Technical Advisory Briefing #4 on Lost Documents Should Cause Much Relief for Practitioners

The ICC Banking Commission's TAB#4 sheds light on UCP600 Article 35, assuaging concerns about lost documents. The clarification emphasizes the LC issuer's responsibility to honor compliant drawings, even if documents are lost in transit between nominated banks, providing relief to practitioners.

Technical Advisory Briefing #4 on Lost Documents Should Cause Much Relief for Practitioners

Back in 2007, when adoption of the final draft of what was to be the UCP600 was being put to vote among the country representatives to the International Chamber of Commerce (ICC) Banking Commission, there was a good amount of consternation over the late addition of the second paragraph of Article 35. Although adoption was approved, a number of banks began stating in their letters of credit subject to UCP600 that Article 35 was excluded. Although this practice seems to have died down, there has remained a fair amount of concern over what this rule actually requires of an LC issuer if documents get lost in transit between banks.

In the September 2022 issue of DCW, it was reported that the Banking Commission has now published Technical Advisory Briefing (“TAB”) #4 on the topic of lost documents, i.e., the subject of UCP600 Article 35. The TABs are intended to serve as educational materials about ICC rules regarding which practitioners may need guidance. They are not meant to change any rules, but they may clarify what the rules say. Four TABs have now been issued, a fifth is in the process of finalization, and more are planned.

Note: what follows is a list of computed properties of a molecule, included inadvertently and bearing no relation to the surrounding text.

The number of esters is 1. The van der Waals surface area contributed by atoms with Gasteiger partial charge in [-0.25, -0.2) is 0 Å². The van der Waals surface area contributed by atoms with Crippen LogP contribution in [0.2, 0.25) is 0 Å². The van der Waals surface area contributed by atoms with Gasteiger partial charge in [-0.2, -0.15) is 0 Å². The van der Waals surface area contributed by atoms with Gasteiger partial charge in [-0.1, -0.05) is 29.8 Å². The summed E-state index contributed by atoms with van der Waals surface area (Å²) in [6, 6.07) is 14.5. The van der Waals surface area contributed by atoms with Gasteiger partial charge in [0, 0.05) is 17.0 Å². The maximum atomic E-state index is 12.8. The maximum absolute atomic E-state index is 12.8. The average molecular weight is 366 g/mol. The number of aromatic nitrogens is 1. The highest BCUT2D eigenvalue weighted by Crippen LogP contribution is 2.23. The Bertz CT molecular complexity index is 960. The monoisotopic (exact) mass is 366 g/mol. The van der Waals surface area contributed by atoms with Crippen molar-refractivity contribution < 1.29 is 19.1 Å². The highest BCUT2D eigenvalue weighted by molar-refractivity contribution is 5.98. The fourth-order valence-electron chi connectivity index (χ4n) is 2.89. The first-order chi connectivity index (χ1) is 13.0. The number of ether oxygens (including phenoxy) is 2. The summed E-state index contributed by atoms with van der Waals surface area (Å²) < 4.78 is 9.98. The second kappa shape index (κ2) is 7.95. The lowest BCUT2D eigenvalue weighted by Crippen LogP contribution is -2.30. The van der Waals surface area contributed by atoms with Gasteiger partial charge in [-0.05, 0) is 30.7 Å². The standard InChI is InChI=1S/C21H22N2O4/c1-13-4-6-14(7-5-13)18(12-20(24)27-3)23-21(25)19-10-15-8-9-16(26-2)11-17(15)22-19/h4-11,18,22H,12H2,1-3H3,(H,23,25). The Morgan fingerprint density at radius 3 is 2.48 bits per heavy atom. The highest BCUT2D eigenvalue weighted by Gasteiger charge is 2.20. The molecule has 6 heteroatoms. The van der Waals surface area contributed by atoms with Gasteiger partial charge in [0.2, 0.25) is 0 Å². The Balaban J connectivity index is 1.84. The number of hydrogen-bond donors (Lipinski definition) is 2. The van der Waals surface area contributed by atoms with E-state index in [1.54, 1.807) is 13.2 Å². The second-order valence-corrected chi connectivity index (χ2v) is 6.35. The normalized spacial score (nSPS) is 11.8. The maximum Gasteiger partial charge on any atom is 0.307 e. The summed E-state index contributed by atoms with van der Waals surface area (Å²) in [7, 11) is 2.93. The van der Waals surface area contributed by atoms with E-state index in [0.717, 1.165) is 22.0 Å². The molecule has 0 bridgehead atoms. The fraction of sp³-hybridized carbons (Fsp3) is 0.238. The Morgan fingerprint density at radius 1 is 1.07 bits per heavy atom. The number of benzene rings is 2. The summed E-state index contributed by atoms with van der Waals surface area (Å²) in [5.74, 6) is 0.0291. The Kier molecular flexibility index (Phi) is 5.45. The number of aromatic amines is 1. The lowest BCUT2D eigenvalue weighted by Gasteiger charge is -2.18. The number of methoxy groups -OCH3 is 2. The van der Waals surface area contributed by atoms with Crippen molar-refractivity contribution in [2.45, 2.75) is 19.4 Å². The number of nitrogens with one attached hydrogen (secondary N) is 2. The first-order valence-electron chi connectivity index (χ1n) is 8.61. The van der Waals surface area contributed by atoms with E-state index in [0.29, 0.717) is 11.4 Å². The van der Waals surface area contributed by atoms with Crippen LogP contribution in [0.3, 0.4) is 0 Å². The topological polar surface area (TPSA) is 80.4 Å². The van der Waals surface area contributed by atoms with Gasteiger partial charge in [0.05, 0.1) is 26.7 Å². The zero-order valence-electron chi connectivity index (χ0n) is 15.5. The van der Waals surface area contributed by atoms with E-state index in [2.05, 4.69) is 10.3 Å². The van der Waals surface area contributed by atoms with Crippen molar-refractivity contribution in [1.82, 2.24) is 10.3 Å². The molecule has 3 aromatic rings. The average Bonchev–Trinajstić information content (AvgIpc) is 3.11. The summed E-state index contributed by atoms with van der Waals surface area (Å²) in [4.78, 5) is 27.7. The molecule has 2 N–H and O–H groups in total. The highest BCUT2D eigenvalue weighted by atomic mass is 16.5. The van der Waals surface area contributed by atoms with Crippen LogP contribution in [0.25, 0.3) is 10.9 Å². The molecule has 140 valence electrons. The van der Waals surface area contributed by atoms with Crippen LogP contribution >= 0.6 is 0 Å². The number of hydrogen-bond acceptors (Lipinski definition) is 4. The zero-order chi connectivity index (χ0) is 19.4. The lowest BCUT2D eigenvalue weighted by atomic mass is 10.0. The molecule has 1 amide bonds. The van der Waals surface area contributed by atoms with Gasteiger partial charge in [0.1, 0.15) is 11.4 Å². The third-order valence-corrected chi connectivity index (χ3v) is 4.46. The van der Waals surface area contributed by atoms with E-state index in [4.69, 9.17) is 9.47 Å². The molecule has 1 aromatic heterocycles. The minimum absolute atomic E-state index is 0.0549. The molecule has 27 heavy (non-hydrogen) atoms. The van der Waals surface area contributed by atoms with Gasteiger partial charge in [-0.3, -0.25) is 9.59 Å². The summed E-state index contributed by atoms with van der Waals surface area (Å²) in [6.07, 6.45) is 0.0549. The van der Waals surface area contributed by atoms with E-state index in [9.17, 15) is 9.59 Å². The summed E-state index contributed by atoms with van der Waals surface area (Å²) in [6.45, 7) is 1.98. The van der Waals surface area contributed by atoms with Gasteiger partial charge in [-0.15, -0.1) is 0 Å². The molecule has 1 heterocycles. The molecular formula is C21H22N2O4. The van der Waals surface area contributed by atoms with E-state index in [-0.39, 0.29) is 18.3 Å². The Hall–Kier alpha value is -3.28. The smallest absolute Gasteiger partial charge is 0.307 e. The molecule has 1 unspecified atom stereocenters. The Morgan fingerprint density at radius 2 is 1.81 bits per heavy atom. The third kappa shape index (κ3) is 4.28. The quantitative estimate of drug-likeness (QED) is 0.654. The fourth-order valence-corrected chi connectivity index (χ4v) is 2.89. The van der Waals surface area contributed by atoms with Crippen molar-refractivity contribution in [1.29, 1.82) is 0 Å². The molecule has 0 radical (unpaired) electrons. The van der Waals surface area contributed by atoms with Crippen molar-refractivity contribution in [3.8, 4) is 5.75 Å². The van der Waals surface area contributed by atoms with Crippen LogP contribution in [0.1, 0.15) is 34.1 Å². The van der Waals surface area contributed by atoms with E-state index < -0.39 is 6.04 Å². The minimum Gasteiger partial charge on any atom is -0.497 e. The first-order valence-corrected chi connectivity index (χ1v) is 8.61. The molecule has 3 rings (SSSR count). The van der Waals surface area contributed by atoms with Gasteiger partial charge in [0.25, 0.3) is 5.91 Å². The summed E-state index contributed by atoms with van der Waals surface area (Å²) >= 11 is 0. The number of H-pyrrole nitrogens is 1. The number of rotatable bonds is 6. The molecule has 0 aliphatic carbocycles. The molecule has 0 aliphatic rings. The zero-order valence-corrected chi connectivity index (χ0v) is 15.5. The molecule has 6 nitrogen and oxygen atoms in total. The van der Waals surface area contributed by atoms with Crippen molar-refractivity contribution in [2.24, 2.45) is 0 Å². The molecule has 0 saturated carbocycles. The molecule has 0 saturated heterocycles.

In the case of TAB#4, “Documents presented by a nominated or confirming bank under UCP 600 and lost in transit”, the clarification provided should cause much relief as it removes the primary concern many practitioners have had with the second paragraph of Article 35. What that paragraph says is:

If a nominated bank determines that a presentation is complying and forwards the documents to the issuing bank or confirming bank, whether or not the nominated bank has honoured or negotiated, an issuing bank or confirming bank must honour or negotiate, or reimburse that nominated bank, even when the documents have been lost in transit between the nominated bank and the issuing bank or confirming bank, or between the confirming bank and the issuing bank.

The concern has been that this paragraph is saying that the LC issuer must pay a nominated bank upon receipt from the nominated bank of a statement that the nominated bank received a presentation of documents from the beneficiary, examined the documents and found them to be compliant, sent to the LC issuer, and they now appear to have been lost in transit. TAB#4 says that the correct interpretation of this wording is merely that the LC issuer remains liable to honor a compliant drawing even if the documents get lost. In other words, the fact the documents have been lost cannot be used as a reason to refuse to pay. Although the wording of Article 35 implies (at least to some practitioners) some immediacy, it does not actually say what needs to happen before the LC issuer is expected to honor.

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